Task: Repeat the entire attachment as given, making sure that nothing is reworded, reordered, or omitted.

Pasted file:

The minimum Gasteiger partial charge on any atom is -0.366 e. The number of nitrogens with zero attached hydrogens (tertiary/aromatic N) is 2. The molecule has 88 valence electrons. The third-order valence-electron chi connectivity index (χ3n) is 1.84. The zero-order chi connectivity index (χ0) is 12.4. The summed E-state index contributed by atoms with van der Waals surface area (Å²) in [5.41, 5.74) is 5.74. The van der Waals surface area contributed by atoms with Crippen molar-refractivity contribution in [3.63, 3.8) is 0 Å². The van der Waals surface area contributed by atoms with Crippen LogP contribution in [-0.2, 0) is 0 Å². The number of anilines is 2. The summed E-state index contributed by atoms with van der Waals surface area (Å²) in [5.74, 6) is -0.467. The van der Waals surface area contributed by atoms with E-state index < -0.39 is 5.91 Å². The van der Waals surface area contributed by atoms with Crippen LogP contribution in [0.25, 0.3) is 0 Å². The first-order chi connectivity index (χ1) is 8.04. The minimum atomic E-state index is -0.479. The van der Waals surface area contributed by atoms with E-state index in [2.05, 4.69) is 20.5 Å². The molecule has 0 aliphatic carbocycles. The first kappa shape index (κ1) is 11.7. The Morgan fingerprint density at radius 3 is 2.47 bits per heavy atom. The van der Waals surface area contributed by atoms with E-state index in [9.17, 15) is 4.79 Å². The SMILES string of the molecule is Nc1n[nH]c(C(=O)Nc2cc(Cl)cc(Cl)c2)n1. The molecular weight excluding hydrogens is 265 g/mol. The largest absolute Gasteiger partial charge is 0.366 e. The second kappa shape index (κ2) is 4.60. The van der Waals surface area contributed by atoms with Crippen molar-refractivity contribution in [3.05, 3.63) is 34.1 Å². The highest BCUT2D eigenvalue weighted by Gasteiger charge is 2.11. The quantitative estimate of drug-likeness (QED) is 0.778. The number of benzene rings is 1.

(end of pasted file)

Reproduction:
The minimum Gasteiger partial charge on any atom is -0.366 e. The number of nitrogens with zero attached hydrogens (tertiary/aromatic N) is 2. The molecule has 88 valence electrons. The third-order valence-electron chi connectivity index (χ3n) is 1.84. The zero-order chi connectivity index (χ0) is 12.4. The summed E-state index contributed by atoms with van der Waals surface area (Å²) in [5.41, 5.74) is 5.74. The van der Waals surface area contributed by atoms with Crippen molar-refractivity contribution in [3.63, 3.8) is 0 Å². The van der Waals surface area contributed by atoms with Crippen LogP contribution in [-0.2, 0) is 0 Å². The number of anilines is 2. The summed E-state index contributed by atoms with van der Waals surface area (Å²) in [5.74, 6) is -0.467. The van der Waals surface area contributed by atoms with E-state index < -0.39 is 5.91 Å². The van der Waals surface area contributed by atoms with Crippen LogP contribution in [0.25, 0.3) is 0 Å². The first-order chi connectivity index (χ1) is 8.04. The minimum atomic E-state index is -0.479. The van der Waals surface area contributed by atoms with E-state index in [2.05, 4.69) is 20.5 Å². The molecule has 0 aliphatic carbocycles. The first kappa shape index (κ1) is 11.7. The Morgan fingerprint density at radius 3 is 2.47 bits per heavy atom. The van der Waals surface area contributed by atoms with E-state index in [9.17, 15) is 4.79 Å². The SMILES string of the molecule is Nc1n[nH]c(C(=O)Nc2cc(Cl)cc(Cl)c2)n1. The molecular weight excluding hydrogens is 265 g/mol. The largest absolute Gasteiger partial charge is 0.366 e. The second kappa shape index (κ2) is 4.60. The van der Waals surface area contributed by atoms with Crippen molar-refractivity contribution in [3.05, 3.63) is 34.1 Å². The highest BCUT2D eigenvalue weighted by Gasteiger charge is 2.11. The quantitative estimate of drug-likeness (QED) is 0.778. The number of benzene rings is 1.